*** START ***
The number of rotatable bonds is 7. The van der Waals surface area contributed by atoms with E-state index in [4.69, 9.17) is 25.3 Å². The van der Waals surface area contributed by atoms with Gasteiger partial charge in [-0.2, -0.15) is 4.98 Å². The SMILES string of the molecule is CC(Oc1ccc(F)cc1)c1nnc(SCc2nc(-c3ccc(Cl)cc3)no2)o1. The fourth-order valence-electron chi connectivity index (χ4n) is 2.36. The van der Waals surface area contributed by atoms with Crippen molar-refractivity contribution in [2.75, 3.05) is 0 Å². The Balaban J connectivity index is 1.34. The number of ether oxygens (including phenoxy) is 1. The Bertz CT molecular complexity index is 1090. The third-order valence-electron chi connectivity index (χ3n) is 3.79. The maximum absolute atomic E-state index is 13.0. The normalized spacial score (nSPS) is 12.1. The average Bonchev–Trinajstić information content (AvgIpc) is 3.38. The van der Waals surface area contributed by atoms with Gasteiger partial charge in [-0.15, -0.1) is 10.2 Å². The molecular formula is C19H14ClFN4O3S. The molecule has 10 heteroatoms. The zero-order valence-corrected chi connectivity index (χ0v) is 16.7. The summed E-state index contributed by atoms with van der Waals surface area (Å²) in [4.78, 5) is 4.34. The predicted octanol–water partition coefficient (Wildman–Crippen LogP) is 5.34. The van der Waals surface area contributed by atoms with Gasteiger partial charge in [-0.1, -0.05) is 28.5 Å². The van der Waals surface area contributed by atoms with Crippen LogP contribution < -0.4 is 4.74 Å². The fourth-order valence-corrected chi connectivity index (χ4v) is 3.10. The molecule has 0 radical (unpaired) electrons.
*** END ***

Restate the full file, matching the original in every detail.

The number of rotatable bonds is 7. The van der Waals surface area contributed by atoms with E-state index in [4.69, 9.17) is 25.3 Å². The van der Waals surface area contributed by atoms with Gasteiger partial charge in [-0.2, -0.15) is 4.98 Å². The SMILES string of the molecule is CC(Oc1ccc(F)cc1)c1nnc(SCc2nc(-c3ccc(Cl)cc3)no2)o1. The fourth-order valence-electron chi connectivity index (χ4n) is 2.36. The van der Waals surface area contributed by atoms with Crippen molar-refractivity contribution in [2.75, 3.05) is 0 Å². The Balaban J connectivity index is 1.34. The number of ether oxygens (including phenoxy) is 1. The Bertz CT molecular complexity index is 1090. The third-order valence-electron chi connectivity index (χ3n) is 3.79. The maximum absolute atomic E-state index is 13.0. The normalized spacial score (nSPS) is 12.1. The average Bonchev–Trinajstić information content (AvgIpc) is 3.38. The van der Waals surface area contributed by atoms with Gasteiger partial charge in [-0.15, -0.1) is 10.2 Å². The molecular formula is C19H14ClFN4O3S. The molecule has 10 heteroatoms. The zero-order valence-corrected chi connectivity index (χ0v) is 16.7. The summed E-state index contributed by atoms with van der Waals surface area (Å²) in [4.78, 5) is 4.34. The predicted octanol–water partition coefficient (Wildman–Crippen LogP) is 5.34. The van der Waals surface area contributed by atoms with Gasteiger partial charge in [-0.1, -0.05) is 28.5 Å². The van der Waals surface area contributed by atoms with Crippen LogP contribution < -0.4 is 4.74 Å². The fourth-order valence-corrected chi connectivity index (χ4v) is 3.10. The molecule has 0 radical (unpaired) electrons.